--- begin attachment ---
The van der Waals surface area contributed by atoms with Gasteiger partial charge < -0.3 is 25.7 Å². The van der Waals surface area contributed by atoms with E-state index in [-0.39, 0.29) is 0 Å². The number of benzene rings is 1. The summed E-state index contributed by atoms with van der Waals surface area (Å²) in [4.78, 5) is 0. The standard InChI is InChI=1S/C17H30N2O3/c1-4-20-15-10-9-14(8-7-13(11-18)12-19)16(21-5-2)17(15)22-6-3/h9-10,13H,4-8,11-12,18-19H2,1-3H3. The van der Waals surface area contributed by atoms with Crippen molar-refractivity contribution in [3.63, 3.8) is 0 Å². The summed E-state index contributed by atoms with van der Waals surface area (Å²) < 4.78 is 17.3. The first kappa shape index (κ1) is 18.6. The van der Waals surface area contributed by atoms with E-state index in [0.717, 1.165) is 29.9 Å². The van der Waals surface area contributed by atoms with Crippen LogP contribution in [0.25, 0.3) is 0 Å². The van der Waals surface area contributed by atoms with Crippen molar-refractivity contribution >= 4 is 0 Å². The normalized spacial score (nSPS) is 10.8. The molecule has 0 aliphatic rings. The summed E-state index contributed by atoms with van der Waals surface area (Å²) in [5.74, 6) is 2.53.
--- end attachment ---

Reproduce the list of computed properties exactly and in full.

The van der Waals surface area contributed by atoms with Gasteiger partial charge < -0.3 is 25.7 Å². The van der Waals surface area contributed by atoms with E-state index in [-0.39, 0.29) is 0 Å². The number of benzene rings is 1. The summed E-state index contributed by atoms with van der Waals surface area (Å²) in [4.78, 5) is 0. The standard InChI is InChI=1S/C17H30N2O3/c1-4-20-15-10-9-14(8-7-13(11-18)12-19)16(21-5-2)17(15)22-6-3/h9-10,13H,4-8,11-12,18-19H2,1-3H3. The van der Waals surface area contributed by atoms with Crippen molar-refractivity contribution in [3.63, 3.8) is 0 Å². The summed E-state index contributed by atoms with van der Waals surface area (Å²) < 4.78 is 17.3. The first kappa shape index (κ1) is 18.6. The van der Waals surface area contributed by atoms with E-state index in [0.717, 1.165) is 29.9 Å². The van der Waals surface area contributed by atoms with Crippen LogP contribution in [0.25, 0.3) is 0 Å². The van der Waals surface area contributed by atoms with Crippen molar-refractivity contribution >= 4 is 0 Å². The normalized spacial score (nSPS) is 10.8. The molecule has 0 aliphatic rings. The summed E-state index contributed by atoms with van der Waals surface area (Å²) in [5.74, 6) is 2.53.